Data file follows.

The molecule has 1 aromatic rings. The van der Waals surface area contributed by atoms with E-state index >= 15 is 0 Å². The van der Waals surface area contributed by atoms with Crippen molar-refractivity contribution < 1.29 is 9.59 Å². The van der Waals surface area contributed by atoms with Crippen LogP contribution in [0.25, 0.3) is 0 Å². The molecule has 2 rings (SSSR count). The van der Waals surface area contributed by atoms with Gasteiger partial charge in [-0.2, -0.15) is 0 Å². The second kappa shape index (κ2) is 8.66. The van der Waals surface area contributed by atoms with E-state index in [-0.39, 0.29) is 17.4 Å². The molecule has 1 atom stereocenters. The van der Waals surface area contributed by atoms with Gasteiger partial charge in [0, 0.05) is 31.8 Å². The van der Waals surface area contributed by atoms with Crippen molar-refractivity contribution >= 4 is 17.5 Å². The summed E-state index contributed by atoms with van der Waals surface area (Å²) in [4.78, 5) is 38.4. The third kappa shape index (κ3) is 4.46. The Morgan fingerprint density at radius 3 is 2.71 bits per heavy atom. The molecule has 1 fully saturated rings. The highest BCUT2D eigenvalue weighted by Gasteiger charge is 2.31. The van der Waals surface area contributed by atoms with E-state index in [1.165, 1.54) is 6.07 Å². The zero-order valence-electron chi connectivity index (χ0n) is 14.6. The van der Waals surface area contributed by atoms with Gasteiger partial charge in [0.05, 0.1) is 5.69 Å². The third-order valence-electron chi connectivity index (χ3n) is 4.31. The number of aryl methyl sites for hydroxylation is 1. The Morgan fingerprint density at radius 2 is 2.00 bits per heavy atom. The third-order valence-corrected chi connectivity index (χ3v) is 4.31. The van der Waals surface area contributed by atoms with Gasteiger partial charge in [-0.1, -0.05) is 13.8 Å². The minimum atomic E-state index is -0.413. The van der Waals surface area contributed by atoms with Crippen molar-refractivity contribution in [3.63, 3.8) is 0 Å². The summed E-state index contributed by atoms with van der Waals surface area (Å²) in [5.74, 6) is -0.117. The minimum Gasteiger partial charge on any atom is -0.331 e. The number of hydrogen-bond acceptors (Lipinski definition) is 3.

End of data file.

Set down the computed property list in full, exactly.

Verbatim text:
The molecule has 1 aromatic rings. The van der Waals surface area contributed by atoms with E-state index >= 15 is 0 Å². The van der Waals surface area contributed by atoms with Crippen molar-refractivity contribution < 1.29 is 9.59 Å². The van der Waals surface area contributed by atoms with Crippen LogP contribution in [0.25, 0.3) is 0 Å². The molecule has 2 rings (SSSR count). The van der Waals surface area contributed by atoms with Gasteiger partial charge in [-0.2, -0.15) is 0 Å². The second kappa shape index (κ2) is 8.66. The van der Waals surface area contributed by atoms with E-state index in [-0.39, 0.29) is 17.4 Å². The molecule has 1 atom stereocenters. The van der Waals surface area contributed by atoms with Gasteiger partial charge in [0, 0.05) is 31.8 Å². The van der Waals surface area contributed by atoms with Crippen molar-refractivity contribution >= 4 is 17.5 Å². The summed E-state index contributed by atoms with van der Waals surface area (Å²) in [4.78, 5) is 38.4. The third kappa shape index (κ3) is 4.46. The Morgan fingerprint density at radius 3 is 2.71 bits per heavy atom. The molecule has 1 fully saturated rings. The highest BCUT2D eigenvalue weighted by Gasteiger charge is 2.31. The van der Waals surface area contributed by atoms with E-state index in [1.165, 1.54) is 6.07 Å². The zero-order valence-electron chi connectivity index (χ0n) is 14.6. The van der Waals surface area contributed by atoms with Gasteiger partial charge in [0.05, 0.1) is 5.69 Å². The third-order valence-electron chi connectivity index (χ3n) is 4.31. The number of aryl methyl sites for hydroxylation is 1. The Morgan fingerprint density at radius 2 is 2.00 bits per heavy atom. The third-order valence-corrected chi connectivity index (χ3v) is 4.31. The van der Waals surface area contributed by atoms with Gasteiger partial charge in [-0.1, -0.05) is 13.8 Å². The minimum atomic E-state index is -0.413. The van der Waals surface area contributed by atoms with Crippen molar-refractivity contribution in [3.63, 3.8) is 0 Å². The summed E-state index contributed by atoms with van der Waals surface area (Å²) in [5.74, 6) is -0.117. The minimum Gasteiger partial charge on any atom is -0.331 e. The number of hydrogen-bond acceptors (Lipinski definition) is 3.